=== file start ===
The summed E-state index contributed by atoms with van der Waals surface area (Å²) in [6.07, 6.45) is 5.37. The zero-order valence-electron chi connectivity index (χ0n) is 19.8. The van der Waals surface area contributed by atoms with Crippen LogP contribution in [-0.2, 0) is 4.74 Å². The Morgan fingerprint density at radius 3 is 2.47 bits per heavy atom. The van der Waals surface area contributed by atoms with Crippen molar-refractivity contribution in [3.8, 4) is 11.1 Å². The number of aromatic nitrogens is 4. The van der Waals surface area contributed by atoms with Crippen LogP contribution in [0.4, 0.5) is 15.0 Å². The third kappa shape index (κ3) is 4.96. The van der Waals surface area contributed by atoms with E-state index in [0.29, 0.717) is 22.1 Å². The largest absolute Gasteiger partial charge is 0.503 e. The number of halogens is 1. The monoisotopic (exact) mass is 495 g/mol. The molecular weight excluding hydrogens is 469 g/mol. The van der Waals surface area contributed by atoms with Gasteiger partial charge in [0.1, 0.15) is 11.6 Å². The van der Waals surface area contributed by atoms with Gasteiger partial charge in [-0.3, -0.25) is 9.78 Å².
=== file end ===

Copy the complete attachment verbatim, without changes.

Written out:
The summed E-state index contributed by atoms with van der Waals surface area (Å²) in [6.07, 6.45) is 5.37. The zero-order valence-electron chi connectivity index (χ0n) is 19.8. The van der Waals surface area contributed by atoms with Crippen LogP contribution in [-0.2, 0) is 4.74 Å². The Morgan fingerprint density at radius 3 is 2.47 bits per heavy atom. The van der Waals surface area contributed by atoms with Crippen molar-refractivity contribution in [3.8, 4) is 11.1 Å². The number of aromatic nitrogens is 4. The van der Waals surface area contributed by atoms with Crippen LogP contribution in [0.4, 0.5) is 15.0 Å². The third kappa shape index (κ3) is 4.96. The van der Waals surface area contributed by atoms with E-state index in [0.29, 0.717) is 22.1 Å². The largest absolute Gasteiger partial charge is 0.503 e. The number of halogens is 1. The monoisotopic (exact) mass is 495 g/mol. The molecular weight excluding hydrogens is 469 g/mol. The van der Waals surface area contributed by atoms with Gasteiger partial charge in [0.1, 0.15) is 11.6 Å². The van der Waals surface area contributed by atoms with Gasteiger partial charge in [-0.3, -0.25) is 9.78 Å².